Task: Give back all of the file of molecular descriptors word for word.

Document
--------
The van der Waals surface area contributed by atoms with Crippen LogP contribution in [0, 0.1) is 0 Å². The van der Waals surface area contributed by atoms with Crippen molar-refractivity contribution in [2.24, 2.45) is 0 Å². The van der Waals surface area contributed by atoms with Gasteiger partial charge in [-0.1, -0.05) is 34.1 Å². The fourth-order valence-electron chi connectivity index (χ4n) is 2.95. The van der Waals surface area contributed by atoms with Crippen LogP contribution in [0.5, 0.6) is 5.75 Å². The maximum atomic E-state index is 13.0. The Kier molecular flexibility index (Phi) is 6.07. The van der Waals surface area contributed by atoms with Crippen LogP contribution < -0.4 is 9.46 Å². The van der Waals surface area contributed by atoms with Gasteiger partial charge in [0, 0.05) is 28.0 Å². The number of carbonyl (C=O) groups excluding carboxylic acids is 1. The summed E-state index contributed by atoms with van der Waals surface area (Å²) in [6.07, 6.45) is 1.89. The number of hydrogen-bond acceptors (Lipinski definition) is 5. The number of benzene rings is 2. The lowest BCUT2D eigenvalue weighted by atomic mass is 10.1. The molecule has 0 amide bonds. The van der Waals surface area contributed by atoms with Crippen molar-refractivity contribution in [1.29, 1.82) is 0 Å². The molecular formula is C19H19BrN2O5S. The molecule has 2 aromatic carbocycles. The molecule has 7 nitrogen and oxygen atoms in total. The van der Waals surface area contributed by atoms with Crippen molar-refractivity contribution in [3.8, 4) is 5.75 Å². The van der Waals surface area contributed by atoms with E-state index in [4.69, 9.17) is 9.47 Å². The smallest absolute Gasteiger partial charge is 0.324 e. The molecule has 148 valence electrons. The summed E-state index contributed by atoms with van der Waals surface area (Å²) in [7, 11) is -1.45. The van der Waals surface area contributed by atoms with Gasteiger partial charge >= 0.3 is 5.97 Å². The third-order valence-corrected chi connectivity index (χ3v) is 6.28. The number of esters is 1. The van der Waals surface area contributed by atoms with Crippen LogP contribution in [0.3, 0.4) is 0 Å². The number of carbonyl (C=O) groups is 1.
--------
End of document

The van der Waals surface area contributed by atoms with Crippen LogP contribution in [0, 0.1) is 0 Å². The van der Waals surface area contributed by atoms with Crippen molar-refractivity contribution in [2.24, 2.45) is 0 Å². The van der Waals surface area contributed by atoms with Gasteiger partial charge in [-0.1, -0.05) is 34.1 Å². The fourth-order valence-electron chi connectivity index (χ4n) is 2.95. The van der Waals surface area contributed by atoms with Crippen LogP contribution in [0.5, 0.6) is 5.75 Å². The maximum atomic E-state index is 13.0. The Kier molecular flexibility index (Phi) is 6.07. The van der Waals surface area contributed by atoms with Crippen LogP contribution < -0.4 is 9.46 Å². The van der Waals surface area contributed by atoms with Gasteiger partial charge in [0, 0.05) is 28.0 Å². The number of carbonyl (C=O) groups excluding carboxylic acids is 1. The summed E-state index contributed by atoms with van der Waals surface area (Å²) in [6.07, 6.45) is 1.89. The number of hydrogen-bond acceptors (Lipinski definition) is 5. The number of benzene rings is 2. The lowest BCUT2D eigenvalue weighted by atomic mass is 10.1. The molecule has 0 amide bonds. The van der Waals surface area contributed by atoms with Crippen molar-refractivity contribution in [1.29, 1.82) is 0 Å². The molecular formula is C19H19BrN2O5S. The molecule has 2 aromatic carbocycles. The molecule has 7 nitrogen and oxygen atoms in total. The van der Waals surface area contributed by atoms with Crippen molar-refractivity contribution in [3.8, 4) is 5.75 Å². The van der Waals surface area contributed by atoms with E-state index in [4.69, 9.17) is 9.47 Å². The smallest absolute Gasteiger partial charge is 0.324 e. The molecule has 148 valence electrons. The summed E-state index contributed by atoms with van der Waals surface area (Å²) in [7, 11) is -1.45. The van der Waals surface area contributed by atoms with Gasteiger partial charge >= 0.3 is 5.97 Å². The third-order valence-corrected chi connectivity index (χ3v) is 6.28. The number of esters is 1. The van der Waals surface area contributed by atoms with Crippen LogP contribution in [0.3, 0.4) is 0 Å². The number of carbonyl (C=O) groups is 1.